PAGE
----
Need recipes for wild food (Foraging)greenspun.com : LUSENET : Countryside : One Thread
I have leased a large acreage loaded with poke, hickory trees, persimmons and wild onions. Anyone have any recipes, especially for persimmons, and any suggestions on freezing or other methods of storage for all the above?
-- Shauna Rowan (firstname.lastname@example.org), October 18, 2001
I know you will need a very large freezer to put them Hickory trees in. LLLOOOOLLLLL!!!!!!!! I just couldn't resist,Shauna.
Have a good day
-- TomK(mich) (email@example.com), October 18, 2001.
"Gather Ye Wild Things: A Forager's Year" by Susan Tyler Hitchcock is such an awesome book about foraging and has lots of recipes!! But I think her take on foraging is that you eat what is in season as it becomes available. I believe you can make preserves out of your persimmons. Poke is usually only eaten in the spring when the greens are still young and they have to be boiled with fresh water twice to remove the toxins. The Peterson's Field Guide to Edible Wild Plants will give you all the basic info you need.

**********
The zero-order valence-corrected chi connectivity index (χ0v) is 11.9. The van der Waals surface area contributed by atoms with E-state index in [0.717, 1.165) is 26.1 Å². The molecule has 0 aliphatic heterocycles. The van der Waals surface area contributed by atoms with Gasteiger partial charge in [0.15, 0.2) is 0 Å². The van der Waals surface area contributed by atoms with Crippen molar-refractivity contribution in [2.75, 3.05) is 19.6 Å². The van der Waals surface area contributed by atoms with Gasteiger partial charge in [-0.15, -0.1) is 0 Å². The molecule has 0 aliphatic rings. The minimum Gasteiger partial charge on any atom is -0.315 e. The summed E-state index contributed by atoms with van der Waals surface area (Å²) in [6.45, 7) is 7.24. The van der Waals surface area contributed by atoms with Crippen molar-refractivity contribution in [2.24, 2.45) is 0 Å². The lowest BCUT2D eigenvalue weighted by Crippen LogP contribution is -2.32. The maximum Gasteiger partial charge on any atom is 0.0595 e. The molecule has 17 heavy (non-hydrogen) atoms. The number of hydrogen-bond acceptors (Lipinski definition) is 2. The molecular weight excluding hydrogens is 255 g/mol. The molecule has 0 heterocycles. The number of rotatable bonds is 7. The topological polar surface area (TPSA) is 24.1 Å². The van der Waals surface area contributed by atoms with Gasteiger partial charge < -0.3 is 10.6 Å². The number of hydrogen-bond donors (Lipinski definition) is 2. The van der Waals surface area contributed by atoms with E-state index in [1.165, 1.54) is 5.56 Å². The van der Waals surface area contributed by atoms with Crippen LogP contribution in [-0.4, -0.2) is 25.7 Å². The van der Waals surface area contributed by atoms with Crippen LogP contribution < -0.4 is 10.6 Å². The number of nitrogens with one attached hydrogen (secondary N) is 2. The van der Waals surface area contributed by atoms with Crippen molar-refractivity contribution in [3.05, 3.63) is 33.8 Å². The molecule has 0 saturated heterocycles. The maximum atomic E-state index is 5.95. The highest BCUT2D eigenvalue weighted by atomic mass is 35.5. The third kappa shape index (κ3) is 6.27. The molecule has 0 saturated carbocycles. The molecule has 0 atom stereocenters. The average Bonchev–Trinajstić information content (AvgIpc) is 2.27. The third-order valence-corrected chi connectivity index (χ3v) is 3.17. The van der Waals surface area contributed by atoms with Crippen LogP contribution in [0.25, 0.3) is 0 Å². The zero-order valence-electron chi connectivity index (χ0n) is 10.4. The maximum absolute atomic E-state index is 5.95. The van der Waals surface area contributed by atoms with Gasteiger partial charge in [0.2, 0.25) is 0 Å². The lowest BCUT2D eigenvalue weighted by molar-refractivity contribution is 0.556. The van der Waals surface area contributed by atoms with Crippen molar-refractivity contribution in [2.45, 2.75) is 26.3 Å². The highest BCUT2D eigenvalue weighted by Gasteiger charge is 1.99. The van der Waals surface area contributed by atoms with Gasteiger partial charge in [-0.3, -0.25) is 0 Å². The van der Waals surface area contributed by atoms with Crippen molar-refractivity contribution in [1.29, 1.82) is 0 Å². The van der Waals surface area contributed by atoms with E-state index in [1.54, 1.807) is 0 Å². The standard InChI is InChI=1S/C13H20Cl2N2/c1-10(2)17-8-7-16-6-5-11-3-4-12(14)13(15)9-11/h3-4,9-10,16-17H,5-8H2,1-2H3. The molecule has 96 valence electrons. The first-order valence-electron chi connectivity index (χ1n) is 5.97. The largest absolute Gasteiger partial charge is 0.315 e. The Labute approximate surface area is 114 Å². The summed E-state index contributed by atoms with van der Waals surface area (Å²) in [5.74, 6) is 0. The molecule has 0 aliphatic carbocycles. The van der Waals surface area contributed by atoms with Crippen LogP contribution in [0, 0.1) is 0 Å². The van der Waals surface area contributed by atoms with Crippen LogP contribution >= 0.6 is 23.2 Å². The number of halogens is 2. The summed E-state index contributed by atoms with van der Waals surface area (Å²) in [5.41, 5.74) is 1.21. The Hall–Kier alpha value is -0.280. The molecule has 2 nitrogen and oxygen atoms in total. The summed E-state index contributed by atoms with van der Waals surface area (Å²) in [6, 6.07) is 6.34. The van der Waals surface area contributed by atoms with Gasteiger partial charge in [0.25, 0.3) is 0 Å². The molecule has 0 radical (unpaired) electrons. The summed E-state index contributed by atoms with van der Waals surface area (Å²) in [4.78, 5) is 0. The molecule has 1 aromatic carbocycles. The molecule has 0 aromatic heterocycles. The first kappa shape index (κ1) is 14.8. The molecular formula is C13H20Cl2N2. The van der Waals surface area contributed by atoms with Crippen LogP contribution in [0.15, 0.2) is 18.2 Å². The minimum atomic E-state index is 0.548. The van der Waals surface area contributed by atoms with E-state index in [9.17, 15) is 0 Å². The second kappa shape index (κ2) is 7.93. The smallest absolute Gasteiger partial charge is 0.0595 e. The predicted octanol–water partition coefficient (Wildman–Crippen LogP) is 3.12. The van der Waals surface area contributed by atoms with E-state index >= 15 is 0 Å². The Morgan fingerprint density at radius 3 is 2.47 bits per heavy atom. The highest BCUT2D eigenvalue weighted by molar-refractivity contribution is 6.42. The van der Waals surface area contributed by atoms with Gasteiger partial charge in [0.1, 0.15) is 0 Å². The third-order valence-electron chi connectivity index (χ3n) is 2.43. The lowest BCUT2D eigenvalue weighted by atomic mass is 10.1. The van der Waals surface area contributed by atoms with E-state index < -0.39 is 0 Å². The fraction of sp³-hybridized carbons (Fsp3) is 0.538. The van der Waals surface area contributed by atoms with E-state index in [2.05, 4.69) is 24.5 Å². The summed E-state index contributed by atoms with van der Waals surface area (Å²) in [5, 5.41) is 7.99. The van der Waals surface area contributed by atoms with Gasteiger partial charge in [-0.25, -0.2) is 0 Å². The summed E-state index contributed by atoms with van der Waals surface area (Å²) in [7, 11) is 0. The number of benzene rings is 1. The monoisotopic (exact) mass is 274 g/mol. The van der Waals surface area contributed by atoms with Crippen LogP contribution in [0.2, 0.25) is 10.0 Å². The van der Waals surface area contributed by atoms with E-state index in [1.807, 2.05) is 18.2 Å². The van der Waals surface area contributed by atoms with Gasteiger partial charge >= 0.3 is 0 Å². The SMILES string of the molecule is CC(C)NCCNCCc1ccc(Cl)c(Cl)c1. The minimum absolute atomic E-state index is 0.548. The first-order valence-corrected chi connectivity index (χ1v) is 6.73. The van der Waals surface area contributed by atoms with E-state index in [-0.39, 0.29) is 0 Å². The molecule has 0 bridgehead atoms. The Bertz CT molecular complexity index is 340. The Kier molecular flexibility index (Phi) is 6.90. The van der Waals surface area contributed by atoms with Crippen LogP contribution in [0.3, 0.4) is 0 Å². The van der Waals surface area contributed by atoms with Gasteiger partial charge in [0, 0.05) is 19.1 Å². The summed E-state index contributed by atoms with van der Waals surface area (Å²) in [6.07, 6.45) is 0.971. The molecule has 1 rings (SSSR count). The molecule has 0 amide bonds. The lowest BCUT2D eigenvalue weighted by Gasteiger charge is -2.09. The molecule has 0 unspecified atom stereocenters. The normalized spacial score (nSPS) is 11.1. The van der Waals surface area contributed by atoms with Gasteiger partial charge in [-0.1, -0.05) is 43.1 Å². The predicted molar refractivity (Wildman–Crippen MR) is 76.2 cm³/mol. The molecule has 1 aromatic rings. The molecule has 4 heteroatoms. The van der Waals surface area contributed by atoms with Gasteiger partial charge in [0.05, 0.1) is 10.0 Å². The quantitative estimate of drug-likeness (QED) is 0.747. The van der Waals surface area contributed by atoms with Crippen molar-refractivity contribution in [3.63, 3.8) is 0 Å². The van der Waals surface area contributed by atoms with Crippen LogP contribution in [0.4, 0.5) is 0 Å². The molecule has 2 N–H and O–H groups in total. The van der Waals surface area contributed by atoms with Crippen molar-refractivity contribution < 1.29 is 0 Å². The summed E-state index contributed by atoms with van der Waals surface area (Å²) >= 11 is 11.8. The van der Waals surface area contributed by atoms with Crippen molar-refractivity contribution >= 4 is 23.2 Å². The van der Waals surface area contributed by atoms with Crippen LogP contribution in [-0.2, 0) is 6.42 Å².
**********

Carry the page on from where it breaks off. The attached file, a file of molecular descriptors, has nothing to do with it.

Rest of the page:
-- Bren (firstname.lastname@example.org), October 18, 2001.
When you say wild onions do you mean ramps? If so, there's some town in West Virginia that has a "Ramp Feed" festival every year. Perhaps the Chamber of Commerce could give you more info on that and there must be some ramp recipes floating around somewhere.
-- gita (email@example.com), October 18, 2001.
As for the Hickory... the nuts are a bugger to crack. The shells are so hard and the meat inside so sparse, the it is not worth the effort to 'harvest'. I have eaten a great cake made with the meat from the nut. Taste almost like walnuts, only a stronger flavor. Takes a small amount to make, but is worth the effort. We have wild onion on our place, and we eat it the same as scallions. As for harvesting, well, I guess you could cut up and place in the freezer for future use, but with them being so plentiful, why not gather as needed.
-- Bear (Barelyknow@aol.com), October 18, 2001.
Euell Gibbons' book "Stalking the Wild Asparagus" has a chapter on each plant you've mentioned, including recipes.
-- Sarah K. (firstname.lastname@example.org), October 18, 2001.
I have all the books mentioned in the other answers. However . the one I use the most, and bought each of my four grown children is"by Steve Brill & Evelyn Dean-Identifying and Harvesting
Edible and Medicinal Plants. My advice is to find a mentor. you will learn faster & better.
-- Elizabeth Quintana (email@example.com), October 18, 2001.